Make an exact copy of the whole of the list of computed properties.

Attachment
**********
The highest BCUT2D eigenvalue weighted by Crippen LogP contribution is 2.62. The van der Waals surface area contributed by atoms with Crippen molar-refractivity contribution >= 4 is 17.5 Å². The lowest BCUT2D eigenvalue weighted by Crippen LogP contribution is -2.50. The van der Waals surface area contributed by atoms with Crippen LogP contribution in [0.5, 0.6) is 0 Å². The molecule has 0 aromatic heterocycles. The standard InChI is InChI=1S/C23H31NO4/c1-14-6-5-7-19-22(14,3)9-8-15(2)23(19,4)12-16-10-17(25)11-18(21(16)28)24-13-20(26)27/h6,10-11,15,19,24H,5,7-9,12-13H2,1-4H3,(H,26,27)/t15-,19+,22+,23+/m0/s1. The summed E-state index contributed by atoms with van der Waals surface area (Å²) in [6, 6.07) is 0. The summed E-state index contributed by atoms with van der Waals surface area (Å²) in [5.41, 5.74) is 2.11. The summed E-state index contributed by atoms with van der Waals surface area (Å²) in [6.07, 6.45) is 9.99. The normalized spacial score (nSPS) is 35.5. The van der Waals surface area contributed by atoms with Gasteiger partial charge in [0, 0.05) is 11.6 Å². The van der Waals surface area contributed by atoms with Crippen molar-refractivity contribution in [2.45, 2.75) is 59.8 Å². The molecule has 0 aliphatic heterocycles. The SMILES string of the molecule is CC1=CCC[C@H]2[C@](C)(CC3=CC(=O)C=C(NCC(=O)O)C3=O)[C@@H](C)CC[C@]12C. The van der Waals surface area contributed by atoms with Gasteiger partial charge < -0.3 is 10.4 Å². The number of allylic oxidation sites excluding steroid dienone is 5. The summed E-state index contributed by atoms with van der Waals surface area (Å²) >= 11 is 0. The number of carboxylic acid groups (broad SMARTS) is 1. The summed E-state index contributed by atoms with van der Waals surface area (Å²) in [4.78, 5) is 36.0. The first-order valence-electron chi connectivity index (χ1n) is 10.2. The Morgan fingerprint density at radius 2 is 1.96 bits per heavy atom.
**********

The highest BCUT2D eigenvalue weighted by Crippen LogP contribution is 2.62. The van der Waals surface area contributed by atoms with Crippen molar-refractivity contribution >= 4 is 17.5 Å². The lowest BCUT2D eigenvalue weighted by Crippen LogP contribution is -2.50. The van der Waals surface area contributed by atoms with Crippen LogP contribution in [0.5, 0.6) is 0 Å². The molecule has 0 aromatic heterocycles. The standard InChI is InChI=1S/C23H31NO4/c1-14-6-5-7-19-22(14,3)9-8-15(2)23(19,4)12-16-10-17(25)11-18(21(16)28)24-13-20(26)27/h6,10-11,15,19,24H,5,7-9,12-13H2,1-4H3,(H,26,27)/t15-,19+,22+,23+/m0/s1. The summed E-state index contributed by atoms with van der Waals surface area (Å²) in [6, 6.07) is 0. The summed E-state index contributed by atoms with van der Waals surface area (Å²) in [5.41, 5.74) is 2.11. The summed E-state index contributed by atoms with van der Waals surface area (Å²) in [6.07, 6.45) is 9.99. The normalized spacial score (nSPS) is 35.5. The van der Waals surface area contributed by atoms with Gasteiger partial charge in [0, 0.05) is 11.6 Å². The van der Waals surface area contributed by atoms with Crippen molar-refractivity contribution in [2.45, 2.75) is 59.8 Å². The molecule has 0 aliphatic heterocycles. The SMILES string of the molecule is CC1=CCC[C@H]2[C@](C)(CC3=CC(=O)C=C(NCC(=O)O)C3=O)[C@@H](C)CC[C@]12C. The van der Waals surface area contributed by atoms with Gasteiger partial charge < -0.3 is 10.4 Å². The number of allylic oxidation sites excluding steroid dienone is 5. The summed E-state index contributed by atoms with van der Waals surface area (Å²) >= 11 is 0. The number of carboxylic acid groups (broad SMARTS) is 1. The summed E-state index contributed by atoms with van der Waals surface area (Å²) in [4.78, 5) is 36.0. The first-order valence-electron chi connectivity index (χ1n) is 10.2. The Morgan fingerprint density at radius 2 is 1.96 bits per heavy atom.